Delaware: The state's Addiction to Gambling Revenues in a Saturated Market
Commission begins examination of casino gambling in Delaware
By James Dawson
July 23, 2013
State lawmakers are searching for solutions to help Delaware’s ailing casino industry through a new commission.
Legislators created the Lottery and Gaming Study Commission after awarding the state’s three racinos $8 million in emergency funds earlier this year.
In its first meeting, the Commission touched on issues including falling casino revenues in recent years and the state’s move to increase its share of those revenues during the economic recession.
Since fiscal year 2007, casino revenue from slots dropped from a record-high share of $300 million to $192 million in FY 2012.
Meanwhile, the state increased its share of gambling revenue by 7.5 percent in 2009 to help deal with an $800 million budget shortfall. But Sen. Brian Bushweller (D-Dover/Central Kent) points out those rates haven’t decreased like other emergency tax hikes enacted at the same time.
“The fact is that almost every one of them, we mitigated the negative effects of what we had done in 2009 in subsequent years,” said Bushweller.
“But we did not go back and address the increase of the net gaming revenue – the state share – up to 43.5 percent.”The committee also spend considerable time focusing on future agendas. Rep. Charles Potter (D-Wilmington North), who chairs the House Gaming Committee, wanted to discuss licensing more casinos in the state.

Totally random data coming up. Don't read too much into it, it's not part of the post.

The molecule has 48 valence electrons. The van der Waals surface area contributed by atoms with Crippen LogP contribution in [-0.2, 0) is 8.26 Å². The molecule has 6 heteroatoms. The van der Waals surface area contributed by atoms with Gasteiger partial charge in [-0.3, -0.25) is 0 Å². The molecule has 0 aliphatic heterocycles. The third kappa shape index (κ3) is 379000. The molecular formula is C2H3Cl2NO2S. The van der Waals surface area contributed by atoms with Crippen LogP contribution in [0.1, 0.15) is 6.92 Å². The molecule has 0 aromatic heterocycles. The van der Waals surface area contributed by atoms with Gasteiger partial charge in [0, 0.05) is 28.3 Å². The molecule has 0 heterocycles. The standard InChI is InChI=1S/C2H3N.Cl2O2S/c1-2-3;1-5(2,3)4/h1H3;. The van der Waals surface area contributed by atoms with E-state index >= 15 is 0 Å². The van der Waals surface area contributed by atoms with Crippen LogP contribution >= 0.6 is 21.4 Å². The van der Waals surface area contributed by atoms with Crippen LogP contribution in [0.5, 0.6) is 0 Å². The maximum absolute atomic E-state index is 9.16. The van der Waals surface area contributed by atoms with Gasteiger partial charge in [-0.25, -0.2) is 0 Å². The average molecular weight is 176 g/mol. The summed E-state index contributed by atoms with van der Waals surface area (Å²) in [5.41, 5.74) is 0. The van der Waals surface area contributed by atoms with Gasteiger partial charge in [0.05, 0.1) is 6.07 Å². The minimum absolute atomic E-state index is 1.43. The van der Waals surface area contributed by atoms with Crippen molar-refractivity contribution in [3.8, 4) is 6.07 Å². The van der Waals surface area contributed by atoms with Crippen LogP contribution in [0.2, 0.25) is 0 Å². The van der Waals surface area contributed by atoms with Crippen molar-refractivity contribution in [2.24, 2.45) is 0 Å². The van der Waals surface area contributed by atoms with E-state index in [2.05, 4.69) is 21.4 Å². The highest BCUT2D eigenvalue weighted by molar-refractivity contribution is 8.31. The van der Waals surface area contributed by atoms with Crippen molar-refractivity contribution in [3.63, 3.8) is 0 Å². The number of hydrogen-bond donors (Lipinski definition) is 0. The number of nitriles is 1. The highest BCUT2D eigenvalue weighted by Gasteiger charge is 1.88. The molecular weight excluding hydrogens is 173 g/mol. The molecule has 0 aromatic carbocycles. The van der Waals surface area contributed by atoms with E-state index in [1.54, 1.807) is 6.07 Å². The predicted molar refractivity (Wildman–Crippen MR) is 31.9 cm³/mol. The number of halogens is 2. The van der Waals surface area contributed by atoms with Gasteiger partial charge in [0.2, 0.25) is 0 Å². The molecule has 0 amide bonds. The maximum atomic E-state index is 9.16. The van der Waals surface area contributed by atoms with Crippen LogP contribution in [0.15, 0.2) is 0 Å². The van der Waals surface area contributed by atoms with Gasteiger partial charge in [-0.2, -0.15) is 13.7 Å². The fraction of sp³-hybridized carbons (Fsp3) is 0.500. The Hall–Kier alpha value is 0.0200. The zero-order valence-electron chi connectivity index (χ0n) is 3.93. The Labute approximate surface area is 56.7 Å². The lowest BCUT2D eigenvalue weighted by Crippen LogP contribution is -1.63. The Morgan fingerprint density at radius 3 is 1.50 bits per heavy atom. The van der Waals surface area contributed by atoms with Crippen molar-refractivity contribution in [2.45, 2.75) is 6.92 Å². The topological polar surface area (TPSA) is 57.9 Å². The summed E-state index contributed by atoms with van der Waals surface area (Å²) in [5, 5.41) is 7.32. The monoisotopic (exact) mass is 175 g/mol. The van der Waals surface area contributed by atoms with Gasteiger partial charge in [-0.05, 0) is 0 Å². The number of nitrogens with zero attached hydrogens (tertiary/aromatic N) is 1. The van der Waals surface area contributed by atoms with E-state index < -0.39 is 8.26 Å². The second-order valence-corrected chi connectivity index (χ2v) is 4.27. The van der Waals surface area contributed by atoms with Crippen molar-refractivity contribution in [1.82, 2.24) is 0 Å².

[When revenues decline: The SOLUTION? EXPAND!]
“I believe in an open market,” said Potter. “It’s like, are we going to stop Wawas from opening up in the State of Delaware or anybody else who wants to do business? And if somebody came in and said, ‘Well, I’ll bid a license out at $50 million and at zero cost to the state,’ we’re going to turn our head to that?”
Other commission members shot him down, saying it’s outside the scope of their mission. A bill creating two new casino licenses is stuck in Potter’s committee.
The commission begins its work as the state finalizes slot machine vendor rates for the next few years. Currently, casinos give six percent of their net proceeds to pay for the latest gaming machines.
State officials extended that contract an extra five years past its original terms. The latest figures will be unveiled August 1.
The effect of competition from neighboring states and state budget projections also remain factors in any discussion of changing the current structure of gambling in the First State.
Since Delaware’s last new casino opened in 1996, 13 casinos have popped up in Maryland, Pennsylvania and New York, with three more planning to debut in 2014 and 2016.
At the same time, a steep budget shortfall is predicted for fiscal year 2015. The latest estimates show the state having to fill a $140 million hole, while revenue has just slowly trickled in over the past few months.
There’s also the horse racing industry to consider – since it has been tied to Delaware’s casinos since the beginning. Revenue shares for the standard and thoroughbred horsemen dropped one percent in 2009 and remain at ten percent today.
The number of thoroughbred races dropped by 19 after their lobbying group made the request to state lawmakers, also citing competition from eastern U.S racetracks.
One of the arguments used to promote Predatory Gambling is to 'Save Horse Racing!' This is another example of the failure of that argument.
Finance Secretary Tom Cook chairs the commission and says, “It is a three-legged stool. It is the state, the casinos and the horsemen and it’s very important that the three of us can work together to make sure that we can keep this a viable revenue source in the state.”